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Commission finds city discriminated in forcing principal to resign

The former principal of a dual-language Arabic-English school was forced to resign by city officials who discriminated against her, the Equal Employment Opportunity Commission found today.

A report by the commission found that in 2007, when Khalil Gibran International Academy interim principal Debbie Almontaser was forced to resign, Department of Education officials acted out of ethnic and religious bias. Almontaser, an Arab Muslim, was asked to leave the school after some found comments she made in the press offensive and began a campaign to paint her as an extremist. Since then, the school has struggled to get back on its feet and Almontaser is arguing that she should be allowed to have her old job back.

The commission’s report states that “the DOE succumbed to the very bias that the creation of the school was intended to dispel, and a small segment of the public succeeded in imposing its prejudices on the DOE as an employer.” It goes on to suggest that the DOE consider reinstating Almontaser.

The city’s Deputy Chief of Labor and Employment Law, Paul Marks, said in a statement that the commission’s findings were “without any basis whatsoever.”

“The DOE in no way discriminated against Ms. Almontaser and she will not be re-instated. If she continues to pursue litigation, we will vigorously defend against her groundless allegations,” Marks said.

Almontaser’s attorney, Alan Levine, said though the DOE had rejected previous requests for Almontaser to return to the school, the commission’s report could influence city officials.

“The EEOC is an agency with considerable expertise,” Levine said. “Its findings should be given considerable weight.”

Last year, a District Court judge found that Almontaser’s comments were not protected by the First Amendment.

EEOC DETERMINES THAT THE DEPARTMENT OF EDUCATION DISCRIMINATED AGAINST FORMER KGIA INTERIM ACTING PRINCIPAL

FOR IMMEDIATE RELEASE
New York, New York March 12, 2010

The Equal Employment Opportunity Commission has issued a Determination in which it finds that the Department of Education forced Debbie Almontaser, the former interim acting principal of the Khalil Gibran International Academy (KGIA), to resign in order to appease her anti-Arab and anti-Muslim critics. The Commission ruled that, in demanding Ms. Almontaser’s resignation, the “DOE succumbed to the very bias that the creation of the school was intended to dispel, and a small segment of the public succeeded in imposing its prejudices on the DOE as an employer.”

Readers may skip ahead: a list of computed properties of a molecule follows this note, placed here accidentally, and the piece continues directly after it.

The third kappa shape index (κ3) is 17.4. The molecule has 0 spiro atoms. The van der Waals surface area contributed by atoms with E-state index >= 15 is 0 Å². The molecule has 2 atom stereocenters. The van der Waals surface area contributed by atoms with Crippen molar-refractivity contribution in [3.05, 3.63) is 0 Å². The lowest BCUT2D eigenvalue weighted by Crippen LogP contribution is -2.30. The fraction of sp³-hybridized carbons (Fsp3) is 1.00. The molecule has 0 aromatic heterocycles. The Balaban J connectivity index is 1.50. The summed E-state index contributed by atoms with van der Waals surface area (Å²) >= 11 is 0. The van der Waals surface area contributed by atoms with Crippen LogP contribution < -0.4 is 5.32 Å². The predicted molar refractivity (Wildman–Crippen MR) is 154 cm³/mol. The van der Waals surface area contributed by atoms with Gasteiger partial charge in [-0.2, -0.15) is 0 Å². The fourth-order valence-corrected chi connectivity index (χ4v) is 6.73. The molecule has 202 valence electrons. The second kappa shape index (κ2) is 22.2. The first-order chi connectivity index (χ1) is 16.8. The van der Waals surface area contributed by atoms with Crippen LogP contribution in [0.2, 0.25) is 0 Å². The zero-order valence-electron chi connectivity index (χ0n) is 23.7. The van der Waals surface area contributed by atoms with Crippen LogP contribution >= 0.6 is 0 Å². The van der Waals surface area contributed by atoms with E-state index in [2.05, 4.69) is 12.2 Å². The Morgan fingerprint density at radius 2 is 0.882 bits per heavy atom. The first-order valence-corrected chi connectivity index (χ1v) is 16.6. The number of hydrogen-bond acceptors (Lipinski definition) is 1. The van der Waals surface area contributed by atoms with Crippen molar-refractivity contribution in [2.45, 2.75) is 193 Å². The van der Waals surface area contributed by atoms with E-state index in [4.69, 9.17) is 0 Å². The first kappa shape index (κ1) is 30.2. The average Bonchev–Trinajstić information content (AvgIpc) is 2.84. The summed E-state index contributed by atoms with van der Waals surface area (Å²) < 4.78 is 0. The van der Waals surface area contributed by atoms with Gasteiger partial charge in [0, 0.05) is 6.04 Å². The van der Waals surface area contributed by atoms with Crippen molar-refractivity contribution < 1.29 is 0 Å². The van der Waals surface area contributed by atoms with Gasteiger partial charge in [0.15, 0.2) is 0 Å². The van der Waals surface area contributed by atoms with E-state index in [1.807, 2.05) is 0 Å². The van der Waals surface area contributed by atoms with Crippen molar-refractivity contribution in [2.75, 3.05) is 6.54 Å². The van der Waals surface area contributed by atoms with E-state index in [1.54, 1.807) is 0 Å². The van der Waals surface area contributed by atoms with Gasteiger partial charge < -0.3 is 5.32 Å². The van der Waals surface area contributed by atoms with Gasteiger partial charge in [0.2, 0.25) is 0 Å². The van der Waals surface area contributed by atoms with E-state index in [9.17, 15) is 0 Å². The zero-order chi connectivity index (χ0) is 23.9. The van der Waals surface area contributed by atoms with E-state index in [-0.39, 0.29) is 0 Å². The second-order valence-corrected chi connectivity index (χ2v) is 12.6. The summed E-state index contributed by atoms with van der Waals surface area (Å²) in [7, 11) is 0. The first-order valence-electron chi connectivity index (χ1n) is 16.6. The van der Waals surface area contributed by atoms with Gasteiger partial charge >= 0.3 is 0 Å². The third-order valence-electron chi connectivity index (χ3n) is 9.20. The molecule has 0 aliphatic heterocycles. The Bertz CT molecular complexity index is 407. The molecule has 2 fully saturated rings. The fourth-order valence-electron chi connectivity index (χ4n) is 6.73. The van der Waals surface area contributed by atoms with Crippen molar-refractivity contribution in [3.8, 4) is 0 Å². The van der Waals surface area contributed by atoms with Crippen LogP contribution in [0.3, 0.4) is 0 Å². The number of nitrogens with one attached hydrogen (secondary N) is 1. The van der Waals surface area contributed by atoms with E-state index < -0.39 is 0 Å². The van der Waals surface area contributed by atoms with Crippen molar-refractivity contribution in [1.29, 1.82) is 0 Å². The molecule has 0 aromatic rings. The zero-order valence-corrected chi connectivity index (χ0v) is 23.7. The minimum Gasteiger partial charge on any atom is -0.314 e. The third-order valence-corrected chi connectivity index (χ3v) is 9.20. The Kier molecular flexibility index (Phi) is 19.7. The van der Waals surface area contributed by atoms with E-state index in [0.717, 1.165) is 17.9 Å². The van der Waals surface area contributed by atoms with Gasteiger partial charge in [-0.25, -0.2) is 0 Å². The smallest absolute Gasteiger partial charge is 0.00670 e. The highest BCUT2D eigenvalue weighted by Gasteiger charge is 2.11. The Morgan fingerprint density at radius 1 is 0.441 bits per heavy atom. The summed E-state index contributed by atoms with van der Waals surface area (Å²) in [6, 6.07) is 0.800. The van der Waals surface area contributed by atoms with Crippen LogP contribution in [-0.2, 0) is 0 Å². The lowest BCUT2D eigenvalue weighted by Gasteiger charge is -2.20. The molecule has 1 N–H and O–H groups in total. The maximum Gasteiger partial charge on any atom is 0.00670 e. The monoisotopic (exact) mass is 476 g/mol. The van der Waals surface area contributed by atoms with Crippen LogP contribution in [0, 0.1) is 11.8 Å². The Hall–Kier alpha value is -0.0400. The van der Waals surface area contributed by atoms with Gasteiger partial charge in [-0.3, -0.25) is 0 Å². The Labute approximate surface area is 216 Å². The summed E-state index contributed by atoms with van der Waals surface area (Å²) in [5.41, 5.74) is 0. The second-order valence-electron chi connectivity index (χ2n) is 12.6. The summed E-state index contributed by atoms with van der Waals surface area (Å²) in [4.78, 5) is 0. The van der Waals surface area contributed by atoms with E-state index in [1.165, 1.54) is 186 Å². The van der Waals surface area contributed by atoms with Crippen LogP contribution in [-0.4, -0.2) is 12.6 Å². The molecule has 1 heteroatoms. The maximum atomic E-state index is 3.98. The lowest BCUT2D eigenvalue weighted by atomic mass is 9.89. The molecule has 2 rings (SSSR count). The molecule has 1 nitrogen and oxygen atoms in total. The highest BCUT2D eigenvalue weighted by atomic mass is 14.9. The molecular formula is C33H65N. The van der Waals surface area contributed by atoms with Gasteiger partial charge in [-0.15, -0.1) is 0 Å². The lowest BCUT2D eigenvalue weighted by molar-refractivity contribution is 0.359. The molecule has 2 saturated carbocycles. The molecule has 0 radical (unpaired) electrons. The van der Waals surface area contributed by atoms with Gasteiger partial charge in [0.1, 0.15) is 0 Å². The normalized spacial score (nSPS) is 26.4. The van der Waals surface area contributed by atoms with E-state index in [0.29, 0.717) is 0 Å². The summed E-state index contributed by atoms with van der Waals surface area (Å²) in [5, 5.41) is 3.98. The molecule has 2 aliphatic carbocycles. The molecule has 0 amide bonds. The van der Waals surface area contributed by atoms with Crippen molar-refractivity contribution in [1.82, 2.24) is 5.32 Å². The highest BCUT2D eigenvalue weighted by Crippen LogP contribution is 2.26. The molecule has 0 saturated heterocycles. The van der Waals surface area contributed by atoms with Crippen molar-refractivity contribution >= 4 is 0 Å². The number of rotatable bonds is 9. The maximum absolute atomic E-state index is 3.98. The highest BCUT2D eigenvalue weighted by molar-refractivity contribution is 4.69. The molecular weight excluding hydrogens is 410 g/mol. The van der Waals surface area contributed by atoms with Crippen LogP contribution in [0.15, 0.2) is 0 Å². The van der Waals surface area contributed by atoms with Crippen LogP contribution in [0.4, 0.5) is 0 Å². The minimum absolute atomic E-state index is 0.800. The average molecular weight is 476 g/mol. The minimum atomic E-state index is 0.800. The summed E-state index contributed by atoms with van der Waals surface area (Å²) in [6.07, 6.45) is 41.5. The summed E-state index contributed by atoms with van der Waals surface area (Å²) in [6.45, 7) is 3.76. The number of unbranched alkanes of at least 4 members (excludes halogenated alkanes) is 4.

“This is a stunning and important vindication of what Debbie and her supporters have been claiming all along — that the Department of Education succumbed to anti-Muslim and anti-Arab prejudice, committing a terrible injustice and sending a dangerous message about the ability of voices of bigotry and hatred to determine which public schools get to exist and who should lead them,” said educator and writer Paula Hajar.

The Commission also held that Ms. Almontaser was the victim of discrimination when she subsequently applied for the position of permanent principal. It was “clear,” the commission held, that, when she applied, she was not evaluated on the basis of her credentials, noting that the DOE had announced before Almontaser’s application was ever seen “that she would not be considered” for the position.

“I am delighted by the EEOC’s Determination, a step on the road to justice for Debbie Almontaser. It is high time for the DOE to admit that it has done her a terrible wrong. Her good name and reputation deserve to be redeemed,” said Rabbi Ellen Lippmann of Congregation Kolot Chayeinu, one of the signatories of the letter from Jewish leaders in support of Almontaser that was sent to the Mayor and Chancellor last year.

Commenting on the Commission’s finding, Alan Levine, one of Ms. Almontaser’s lawyers, said: “Debbie Almontaser was victimized twice, first, when she was subjected to an ugly smear campaign orchestrated by anti-Arab and anti-Muslim bigots, and second, when the DOE capitulated to their bigotry. But the bigots didn’t have the power to take her job away. The DOE did. To its everlasting shame, the DOE did the bigots’ work. Now the EEOC has reminded us that it is the responsibility of government to stand up to the forces of discrimination, not to give into them.”

In a letter accompanying its Determination, the EEOC has asked the DOE to consider Almontaser’s demand for reinstatement and an award of damages.

EEOC Determination

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